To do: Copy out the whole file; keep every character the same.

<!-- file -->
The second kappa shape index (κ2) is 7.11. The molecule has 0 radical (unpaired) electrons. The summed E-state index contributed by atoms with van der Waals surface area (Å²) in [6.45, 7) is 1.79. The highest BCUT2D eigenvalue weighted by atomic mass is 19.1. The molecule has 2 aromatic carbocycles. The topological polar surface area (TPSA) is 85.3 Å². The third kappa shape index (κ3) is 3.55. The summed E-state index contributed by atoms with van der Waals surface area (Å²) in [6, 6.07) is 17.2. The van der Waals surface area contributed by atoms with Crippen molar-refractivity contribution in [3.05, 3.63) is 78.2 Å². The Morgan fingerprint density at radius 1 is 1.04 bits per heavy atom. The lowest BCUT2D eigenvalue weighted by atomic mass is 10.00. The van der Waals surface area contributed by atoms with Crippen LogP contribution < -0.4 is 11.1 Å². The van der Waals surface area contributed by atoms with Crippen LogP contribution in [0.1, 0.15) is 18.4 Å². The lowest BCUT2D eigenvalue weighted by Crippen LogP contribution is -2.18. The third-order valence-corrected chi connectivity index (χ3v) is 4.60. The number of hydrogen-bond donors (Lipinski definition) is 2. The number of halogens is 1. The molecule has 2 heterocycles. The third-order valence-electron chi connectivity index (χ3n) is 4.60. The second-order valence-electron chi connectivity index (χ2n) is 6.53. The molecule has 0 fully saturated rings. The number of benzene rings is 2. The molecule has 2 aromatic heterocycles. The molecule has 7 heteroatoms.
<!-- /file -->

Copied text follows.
The second kappa shape index (κ2) is 7.11. The molecule has 0 radical (unpaired) electrons. The summed E-state index contributed by atoms with van der Waals surface area (Å²) in [6.45, 7) is 1.79. The highest BCUT2D eigenvalue weighted by atomic mass is 19.1. The molecule has 2 aromatic carbocycles. The topological polar surface area (TPSA) is 85.3 Å². The third kappa shape index (κ3) is 3.55. The summed E-state index contributed by atoms with van der Waals surface area (Å²) in [6, 6.07) is 17.2. The van der Waals surface area contributed by atoms with Crippen molar-refractivity contribution in [3.05, 3.63) is 78.2 Å². The Morgan fingerprint density at radius 1 is 1.04 bits per heavy atom. The lowest BCUT2D eigenvalue weighted by atomic mass is 10.00. The van der Waals surface area contributed by atoms with Crippen LogP contribution < -0.4 is 11.1 Å². The van der Waals surface area contributed by atoms with Crippen LogP contribution in [0.1, 0.15) is 18.4 Å². The lowest BCUT2D eigenvalue weighted by Crippen LogP contribution is -2.18. The third-order valence-corrected chi connectivity index (χ3v) is 4.60. The number of hydrogen-bond donors (Lipinski definition) is 2. The number of halogens is 1. The molecule has 2 heterocycles. The third-order valence-electron chi connectivity index (χ3n) is 4.60. The second-order valence-electron chi connectivity index (χ2n) is 6.53. The molecule has 0 fully saturated rings. The number of benzene rings is 2. The molecule has 2 aromatic heterocycles. The molecule has 7 heteroatoms.